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Review: Michael Su’s DEATH COUNT

What do you get if you mix Saw with Truth or Dare with Escape Room? Well, you get director Michael Su and writer Michael Merino’s Death Count, a new horror-thriller releasing courtesy of Gravitas Ventures on July 19th 2022. From the moment I watched the trailer, I knew this one was going to be a hit – and now having seen it in full, it certainly did not disappoint! From Mezek Films, Bootleg Films and Mahal Empire, Death Count finds eight strangers who awaken in individual holding cells, void of any memory of how they got there and without any means to escape. Soon, an executioner appears on camera or by loudspeaker and encourages each captive to perform a painful and cringeworthy dare. Failure to complete a dare or not securing enough online “likes” results in disqualification. Aka… death! Big, explosive, agonizing death! Let the game begin!

The reason I was so intrigued by the concept of Death Count is because it mirrors the true horror of society and the sick pleasure people get from watching each other suffer. I can remember a few years ago when two teenagers tortured another kid on Instagram Live just for “likes.” And, probably even more disturbing, is the fact that shit like this probably occurs on the dark web on a daily basis. A clever tie-in to the movie, perhaps. Anything that can happen in real life is much scarier than a big guy stalking around the woods with a machete. Death Count absolutely taps into fear, fear of the unknown and fear of the gruesomely surprising. The claustrophobia, the isolation, the absolutely sense of hopelessness, Death Count brings all of these themes to life in an incredibly brutal way. It’s a true torture porn thriller that’s far from tacky.

Costas Mandylor, Michael Madsen, Robert Lasardo, Sarah French, Devanny Pinn, BJ Mezek, Wesley Cannon and Denny Nolan star in this feature film from the executive production team of Michael Mahal, Sonny Mahal, Jamal Alsager and BJ Mezek. Special effects were performed by Nightmare Nevada and post-production editing was performed by Jeremy Wanek. From a production standpoint, I have no qualms with Death Count except that the lighting was too harsh at times, especially when no one was by a fixture or window. Other than that, I really have nothing bad to say because this cast and crew brought to life a devilishly delightful thriller with the use of a few rooms, a few great actors and a production team that brought their A-game to the table. And any other criticisms could be overlooked thanks to Nightmare Nevada’s incredible special effects work. They’ll certainly have you laughing with joy, which only a true horror fan will understand.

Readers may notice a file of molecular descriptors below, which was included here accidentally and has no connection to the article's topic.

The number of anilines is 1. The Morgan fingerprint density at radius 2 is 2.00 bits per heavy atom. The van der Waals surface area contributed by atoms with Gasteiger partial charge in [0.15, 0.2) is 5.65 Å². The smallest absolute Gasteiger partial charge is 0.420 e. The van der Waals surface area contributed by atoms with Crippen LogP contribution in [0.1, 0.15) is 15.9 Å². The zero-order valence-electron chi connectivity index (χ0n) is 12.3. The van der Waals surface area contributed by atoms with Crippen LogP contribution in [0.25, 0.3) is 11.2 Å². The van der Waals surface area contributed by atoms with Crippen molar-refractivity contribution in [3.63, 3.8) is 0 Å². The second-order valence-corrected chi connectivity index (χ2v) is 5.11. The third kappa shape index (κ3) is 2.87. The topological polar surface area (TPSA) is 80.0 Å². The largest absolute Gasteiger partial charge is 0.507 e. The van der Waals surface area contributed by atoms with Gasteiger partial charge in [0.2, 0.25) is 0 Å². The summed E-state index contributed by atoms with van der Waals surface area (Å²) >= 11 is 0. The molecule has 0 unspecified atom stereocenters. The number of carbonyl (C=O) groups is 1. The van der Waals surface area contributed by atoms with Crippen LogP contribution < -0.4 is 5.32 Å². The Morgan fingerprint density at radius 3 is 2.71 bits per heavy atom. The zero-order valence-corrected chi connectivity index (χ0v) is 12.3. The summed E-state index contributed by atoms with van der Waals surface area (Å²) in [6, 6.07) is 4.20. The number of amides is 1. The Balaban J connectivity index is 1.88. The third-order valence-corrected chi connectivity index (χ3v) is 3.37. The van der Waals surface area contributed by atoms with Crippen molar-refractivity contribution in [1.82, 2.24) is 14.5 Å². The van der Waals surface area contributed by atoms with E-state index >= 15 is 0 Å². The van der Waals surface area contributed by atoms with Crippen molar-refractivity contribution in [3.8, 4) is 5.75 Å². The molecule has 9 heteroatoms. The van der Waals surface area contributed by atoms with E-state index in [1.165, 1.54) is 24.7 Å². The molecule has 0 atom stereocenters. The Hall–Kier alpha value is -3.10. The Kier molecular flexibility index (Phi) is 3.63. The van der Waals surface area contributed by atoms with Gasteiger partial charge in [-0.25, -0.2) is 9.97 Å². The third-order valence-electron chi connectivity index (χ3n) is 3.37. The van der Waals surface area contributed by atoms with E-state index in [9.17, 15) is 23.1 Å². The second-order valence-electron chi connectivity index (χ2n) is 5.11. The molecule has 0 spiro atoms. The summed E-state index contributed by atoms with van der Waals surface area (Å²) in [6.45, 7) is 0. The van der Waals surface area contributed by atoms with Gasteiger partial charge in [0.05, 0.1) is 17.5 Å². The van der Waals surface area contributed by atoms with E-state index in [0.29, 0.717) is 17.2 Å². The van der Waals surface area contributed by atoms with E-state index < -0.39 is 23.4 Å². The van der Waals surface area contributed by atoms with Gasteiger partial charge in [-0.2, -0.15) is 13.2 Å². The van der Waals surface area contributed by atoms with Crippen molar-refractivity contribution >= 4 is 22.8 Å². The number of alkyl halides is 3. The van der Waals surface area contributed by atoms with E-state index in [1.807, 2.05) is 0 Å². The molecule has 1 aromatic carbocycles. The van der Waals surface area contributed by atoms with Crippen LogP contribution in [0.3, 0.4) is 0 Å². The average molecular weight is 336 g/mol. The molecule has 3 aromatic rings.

From the jump, Death Count will grab you by the balls (or ovaries!) and squeeze until the credits roll. It’s a balls-to-the-wall thriller that throws you into the deep end without a life-vest. It has an ending that I did not expect, and a lot of twists and turns along the way. Michael Su and Michael Merino should be incredibly proud of this picture because it sets out to be the Death Race of captivity films and wholeheartedly succeeds. It also gives reigning scream queens Sarah French and Devanny Pinn another opportunity to shine at what they do best. When they ultimately go on to become icons of the genre, THIS is going to be one of their films that are championed by the fans. Be careful of your surroundings because by the time you wake up, you may be in the next round of Death Count!

Final Score: 8 out of 10.

Written by Michael Therkelsen

(Senior Editor)

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